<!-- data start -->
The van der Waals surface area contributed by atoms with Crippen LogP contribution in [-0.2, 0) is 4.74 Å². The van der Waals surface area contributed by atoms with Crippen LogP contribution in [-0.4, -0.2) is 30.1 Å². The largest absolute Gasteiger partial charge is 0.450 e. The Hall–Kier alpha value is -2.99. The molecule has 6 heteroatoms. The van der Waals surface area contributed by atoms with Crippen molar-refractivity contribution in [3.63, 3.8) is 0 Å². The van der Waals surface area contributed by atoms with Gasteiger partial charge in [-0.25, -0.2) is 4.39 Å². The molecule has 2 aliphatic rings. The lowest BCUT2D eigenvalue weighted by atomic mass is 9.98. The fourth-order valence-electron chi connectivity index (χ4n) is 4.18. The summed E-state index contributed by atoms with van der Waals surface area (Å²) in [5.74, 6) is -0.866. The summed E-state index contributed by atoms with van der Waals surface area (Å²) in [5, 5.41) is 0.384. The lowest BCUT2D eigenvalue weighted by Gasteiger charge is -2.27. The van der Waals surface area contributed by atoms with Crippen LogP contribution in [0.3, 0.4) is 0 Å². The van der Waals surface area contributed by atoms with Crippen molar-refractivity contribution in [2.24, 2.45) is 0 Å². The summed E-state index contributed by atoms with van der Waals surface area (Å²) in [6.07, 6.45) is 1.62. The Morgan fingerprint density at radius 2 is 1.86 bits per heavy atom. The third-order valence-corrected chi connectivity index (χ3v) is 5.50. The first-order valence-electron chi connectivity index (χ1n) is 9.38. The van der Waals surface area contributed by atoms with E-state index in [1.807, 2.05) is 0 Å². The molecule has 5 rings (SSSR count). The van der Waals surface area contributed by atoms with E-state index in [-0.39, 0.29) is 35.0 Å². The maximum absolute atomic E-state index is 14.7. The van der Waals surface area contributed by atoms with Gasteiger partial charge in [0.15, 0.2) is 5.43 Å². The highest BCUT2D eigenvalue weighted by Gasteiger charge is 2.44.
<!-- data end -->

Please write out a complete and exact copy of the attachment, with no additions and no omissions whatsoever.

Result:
The van der Waals surface area contributed by atoms with Crippen LogP contribution in [-0.2, 0) is 4.74 Å². The van der Waals surface area contributed by atoms with Crippen LogP contribution in [-0.4, -0.2) is 30.1 Å². The largest absolute Gasteiger partial charge is 0.450 e. The Hall–Kier alpha value is -2.99. The molecule has 6 heteroatoms. The van der Waals surface area contributed by atoms with Crippen molar-refractivity contribution in [3.63, 3.8) is 0 Å². The van der Waals surface area contributed by atoms with Gasteiger partial charge in [-0.25, -0.2) is 4.39 Å². The molecule has 2 aliphatic rings. The lowest BCUT2D eigenvalue weighted by atomic mass is 9.98. The fourth-order valence-electron chi connectivity index (χ4n) is 4.18. The summed E-state index contributed by atoms with van der Waals surface area (Å²) in [5.74, 6) is -0.866. The summed E-state index contributed by atoms with van der Waals surface area (Å²) in [5, 5.41) is 0.384. The lowest BCUT2D eigenvalue weighted by Gasteiger charge is -2.27. The van der Waals surface area contributed by atoms with Crippen LogP contribution in [0.3, 0.4) is 0 Å². The van der Waals surface area contributed by atoms with Crippen molar-refractivity contribution in [2.24, 2.45) is 0 Å². The summed E-state index contributed by atoms with van der Waals surface area (Å²) in [6.07, 6.45) is 1.62. The Morgan fingerprint density at radius 2 is 1.86 bits per heavy atom. The third-order valence-corrected chi connectivity index (χ3v) is 5.50. The first-order valence-electron chi connectivity index (χ1n) is 9.38. The van der Waals surface area contributed by atoms with E-state index in [1.807, 2.05) is 0 Å². The molecule has 5 rings (SSSR count). The van der Waals surface area contributed by atoms with E-state index in [-0.39, 0.29) is 35.0 Å². The maximum absolute atomic E-state index is 14.7. The van der Waals surface area contributed by atoms with Gasteiger partial charge in [0.15, 0.2) is 5.43 Å². The highest BCUT2D eigenvalue weighted by Gasteiger charge is 2.44.